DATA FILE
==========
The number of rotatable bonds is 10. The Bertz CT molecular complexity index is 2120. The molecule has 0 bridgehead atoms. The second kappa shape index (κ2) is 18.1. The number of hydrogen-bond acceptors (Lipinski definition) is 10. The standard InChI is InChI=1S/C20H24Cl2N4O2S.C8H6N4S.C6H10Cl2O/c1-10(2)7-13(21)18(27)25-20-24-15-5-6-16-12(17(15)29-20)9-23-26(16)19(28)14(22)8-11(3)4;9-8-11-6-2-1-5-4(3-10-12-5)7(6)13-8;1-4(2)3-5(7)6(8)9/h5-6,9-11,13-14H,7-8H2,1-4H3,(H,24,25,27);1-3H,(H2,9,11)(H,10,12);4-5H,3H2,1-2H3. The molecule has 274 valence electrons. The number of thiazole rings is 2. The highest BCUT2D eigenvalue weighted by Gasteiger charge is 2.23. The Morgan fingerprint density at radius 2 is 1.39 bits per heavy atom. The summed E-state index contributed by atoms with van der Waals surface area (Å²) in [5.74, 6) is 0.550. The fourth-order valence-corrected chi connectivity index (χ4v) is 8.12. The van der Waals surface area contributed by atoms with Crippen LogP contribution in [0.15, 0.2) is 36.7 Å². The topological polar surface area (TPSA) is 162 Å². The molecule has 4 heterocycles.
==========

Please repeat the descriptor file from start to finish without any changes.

The number of rotatable bonds is 10. The Bertz CT molecular complexity index is 2120. The molecule has 0 bridgehead atoms. The second kappa shape index (κ2) is 18.1. The number of hydrogen-bond acceptors (Lipinski definition) is 10. The standard InChI is InChI=1S/C20H24Cl2N4O2S.C8H6N4S.C6H10Cl2O/c1-10(2)7-13(21)18(27)25-20-24-15-5-6-16-12(17(15)29-20)9-23-26(16)19(28)14(22)8-11(3)4;9-8-11-6-2-1-5-4(3-10-12-5)7(6)13-8;1-4(2)3-5(7)6(8)9/h5-6,9-11,13-14H,7-8H2,1-4H3,(H,24,25,27);1-3H,(H2,9,11)(H,10,12);4-5H,3H2,1-2H3. The molecule has 274 valence electrons. The number of thiazole rings is 2. The highest BCUT2D eigenvalue weighted by Gasteiger charge is 2.23. The Morgan fingerprint density at radius 2 is 1.39 bits per heavy atom. The summed E-state index contributed by atoms with van der Waals surface area (Å²) in [5.74, 6) is 0.550. The fourth-order valence-corrected chi connectivity index (χ4v) is 8.12. The van der Waals surface area contributed by atoms with Crippen LogP contribution in [0.15, 0.2) is 36.7 Å². The topological polar surface area (TPSA) is 162 Å². The molecule has 4 heterocycles.